Multiple Sclerosis and the Self
1998 First Web Reports
Multiple Sclerosis and the Self
Anne FredericksonMultiple sclerosis is a devastating disease that attacks the mylination on the axons of neurons, causing many problems. Patients with MS must worry about how they will get around, see, and manage everyday activities. However, probably one of the most devastating and stigmatizing aspects of the disease is its effects on one's cognitive capabilities. This in combination with its paralyzing effects can produce a diminished sense of self in the patients as well as a diminished sense of being in others.
The sensory-motor effects of MS can be very debilitating. According to the National Institute of Neurological Disorders and Stroke (NINDS). MS often begins with numbness in the legs and hands. This, along with weakness and spasticity, is one of the hallmark signs of MS. As the disease progresses, many patients suffer from other motor problems associated with the weakness and spasticity. Patients may have trouble with coordination and balance. This may eventually result in paralysis, either partial or full. Another symptom of MS is visual problems. According to Rose et al., patients who show visual problems may do so in a variety of ways. They can range from blurred vision to blindness. These problems are compounded by exposure to heat. In addition, fatigue and stress can also cause the symptoms to worsen. Fatigue is often a unavoidable consequence of the disease. People with MS often spend much of their energy simply trying to control their movements. They have little energy left for other activities. This lack of energy causes further worsening of symptoms which can cause further fatigue. This may leave the patient feeling that any attempt to be active is futile if not counter productive. Inactivity can lead patients to shut themselves off from the world.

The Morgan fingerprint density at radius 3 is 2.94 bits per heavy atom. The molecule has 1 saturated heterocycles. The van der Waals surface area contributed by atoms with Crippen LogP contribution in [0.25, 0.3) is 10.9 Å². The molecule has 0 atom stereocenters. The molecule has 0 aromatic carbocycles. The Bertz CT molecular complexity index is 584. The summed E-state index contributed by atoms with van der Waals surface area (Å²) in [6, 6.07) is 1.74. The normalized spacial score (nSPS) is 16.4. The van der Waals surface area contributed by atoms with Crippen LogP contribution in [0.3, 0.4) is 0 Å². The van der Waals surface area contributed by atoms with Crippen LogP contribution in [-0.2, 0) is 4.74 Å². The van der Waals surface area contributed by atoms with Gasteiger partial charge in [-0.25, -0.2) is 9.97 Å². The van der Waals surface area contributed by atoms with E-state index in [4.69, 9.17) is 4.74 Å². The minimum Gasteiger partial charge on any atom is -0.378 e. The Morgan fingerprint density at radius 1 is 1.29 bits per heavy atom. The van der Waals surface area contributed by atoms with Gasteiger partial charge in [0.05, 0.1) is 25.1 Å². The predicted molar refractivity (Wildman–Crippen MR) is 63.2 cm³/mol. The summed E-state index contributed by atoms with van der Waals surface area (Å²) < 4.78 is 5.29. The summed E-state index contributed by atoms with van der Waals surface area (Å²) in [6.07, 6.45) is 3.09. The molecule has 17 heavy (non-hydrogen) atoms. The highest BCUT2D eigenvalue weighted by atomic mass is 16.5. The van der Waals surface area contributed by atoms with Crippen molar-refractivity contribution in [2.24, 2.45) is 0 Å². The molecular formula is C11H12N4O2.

While the motor symptoms are the most visible, MS patients also exhibit some cognitive problems. The MS Center lists some of the most common problems of cognition as problems of attention and concentration. Patients often have problems concentrating on more than one thing at one time. They are easily distracted, and when they try to get back to the initial activity, they often have to begin over. This distraction can then affect their memory of those things because it may fail to be encoded in memory. If the information actually enters their memory, patients may have problems retrieving information. In addition, they may also have problems with speech. Britell notes that while patients may have problems thinking of the right word, more often they have problems forming words and putting them together. In addition to physical visual problems, patients may also have perceptual problems. Britell gives the example of looking for a pair of socks in a drawer but being unable to find them even though they may be right on top. Patients are unable to make sense of visual patterns.
The decline in motor control can effect one's sense of self. In the case of motor problems, there is a sense of loss of control of one's body. Patients may feel that their limbs are no longer a part of them simply because they can no longer exert the control over them that they used to exert. It can be frustrating for patients because they are no longer able to engage in everyday activities such as going grocery shopping let alone engaging in more taxing activities. While this may be hard to deal with, it becomes especially difficult when one considers the stigma that society attaches to the inability to control the body. Because physical behavior is so intricately associated with the brain, and the brain with mental functioning, people often associate a failure in motor ability with a failure in mental functioning. They assume that a slowness in action means a slowing of thinking or intellect. This is difficult for patients for two reasons. First, it is saddening to realize that others are treating you differently in order to accommodate your non-existent mental problems. Secondly, because the attitude is so pervasive, patients may actually believe that their motor problems are signs of mental problems also. They may interpret these problems as failures on their part rather than biological processes for which there is little help and no cure.